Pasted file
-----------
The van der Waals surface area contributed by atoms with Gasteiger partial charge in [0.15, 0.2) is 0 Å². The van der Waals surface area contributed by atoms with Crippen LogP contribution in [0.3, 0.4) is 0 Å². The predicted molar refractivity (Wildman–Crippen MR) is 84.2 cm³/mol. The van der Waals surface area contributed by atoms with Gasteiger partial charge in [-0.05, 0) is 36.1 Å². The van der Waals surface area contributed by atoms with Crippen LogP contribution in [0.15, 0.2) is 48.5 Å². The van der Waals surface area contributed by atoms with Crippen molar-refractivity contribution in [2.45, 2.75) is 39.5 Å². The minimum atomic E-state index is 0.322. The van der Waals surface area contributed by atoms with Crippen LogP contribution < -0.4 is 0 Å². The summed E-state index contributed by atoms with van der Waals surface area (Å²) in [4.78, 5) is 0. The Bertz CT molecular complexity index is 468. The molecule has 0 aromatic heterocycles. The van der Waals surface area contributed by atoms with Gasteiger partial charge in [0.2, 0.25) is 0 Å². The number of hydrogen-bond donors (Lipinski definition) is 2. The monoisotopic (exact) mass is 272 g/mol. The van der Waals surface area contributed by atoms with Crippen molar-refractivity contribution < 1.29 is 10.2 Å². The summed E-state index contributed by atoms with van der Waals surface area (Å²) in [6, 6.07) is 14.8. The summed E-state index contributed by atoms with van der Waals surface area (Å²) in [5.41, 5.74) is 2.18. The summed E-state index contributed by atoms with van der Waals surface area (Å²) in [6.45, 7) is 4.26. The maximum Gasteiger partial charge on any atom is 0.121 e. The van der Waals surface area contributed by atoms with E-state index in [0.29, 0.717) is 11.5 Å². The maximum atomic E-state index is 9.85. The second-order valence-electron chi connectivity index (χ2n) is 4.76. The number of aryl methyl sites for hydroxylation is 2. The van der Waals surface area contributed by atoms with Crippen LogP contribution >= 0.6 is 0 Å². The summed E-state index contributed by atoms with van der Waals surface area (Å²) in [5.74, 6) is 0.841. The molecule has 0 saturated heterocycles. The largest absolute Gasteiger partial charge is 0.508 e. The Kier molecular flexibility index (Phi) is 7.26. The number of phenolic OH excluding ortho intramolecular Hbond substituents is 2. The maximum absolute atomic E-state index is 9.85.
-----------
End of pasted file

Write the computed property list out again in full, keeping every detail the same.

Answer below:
The van der Waals surface area contributed by atoms with Gasteiger partial charge in [0.15, 0.2) is 0 Å². The van der Waals surface area contributed by atoms with Crippen LogP contribution in [0.3, 0.4) is 0 Å². The predicted molar refractivity (Wildman–Crippen MR) is 84.2 cm³/mol. The van der Waals surface area contributed by atoms with Gasteiger partial charge in [-0.05, 0) is 36.1 Å². The van der Waals surface area contributed by atoms with Crippen LogP contribution in [0.15, 0.2) is 48.5 Å². The van der Waals surface area contributed by atoms with Crippen molar-refractivity contribution in [2.45, 2.75) is 39.5 Å². The minimum atomic E-state index is 0.322. The van der Waals surface area contributed by atoms with Crippen LogP contribution < -0.4 is 0 Å². The summed E-state index contributed by atoms with van der Waals surface area (Å²) in [4.78, 5) is 0. The Bertz CT molecular complexity index is 468. The molecule has 0 aromatic heterocycles. The van der Waals surface area contributed by atoms with Gasteiger partial charge in [0.2, 0.25) is 0 Å². The number of hydrogen-bond donors (Lipinski definition) is 2. The monoisotopic (exact) mass is 272 g/mol. The van der Waals surface area contributed by atoms with Crippen molar-refractivity contribution < 1.29 is 10.2 Å². The summed E-state index contributed by atoms with van der Waals surface area (Å²) in [6, 6.07) is 14.8. The summed E-state index contributed by atoms with van der Waals surface area (Å²) in [5.41, 5.74) is 2.18. The summed E-state index contributed by atoms with van der Waals surface area (Å²) in [6.45, 7) is 4.26. The maximum Gasteiger partial charge on any atom is 0.121 e. The van der Waals surface area contributed by atoms with E-state index in [0.29, 0.717) is 11.5 Å². The maximum atomic E-state index is 9.85. The second-order valence-electron chi connectivity index (χ2n) is 4.76. The number of aryl methyl sites for hydroxylation is 2. The van der Waals surface area contributed by atoms with Crippen LogP contribution >= 0.6 is 0 Å². The summed E-state index contributed by atoms with van der Waals surface area (Å²) in [5.74, 6) is 0.841. The molecule has 0 saturated heterocycles. The largest absolute Gasteiger partial charge is 0.508 e. The Kier molecular flexibility index (Phi) is 7.26. The number of phenolic OH excluding ortho intramolecular Hbond substituents is 2. The maximum absolute atomic E-state index is 9.85.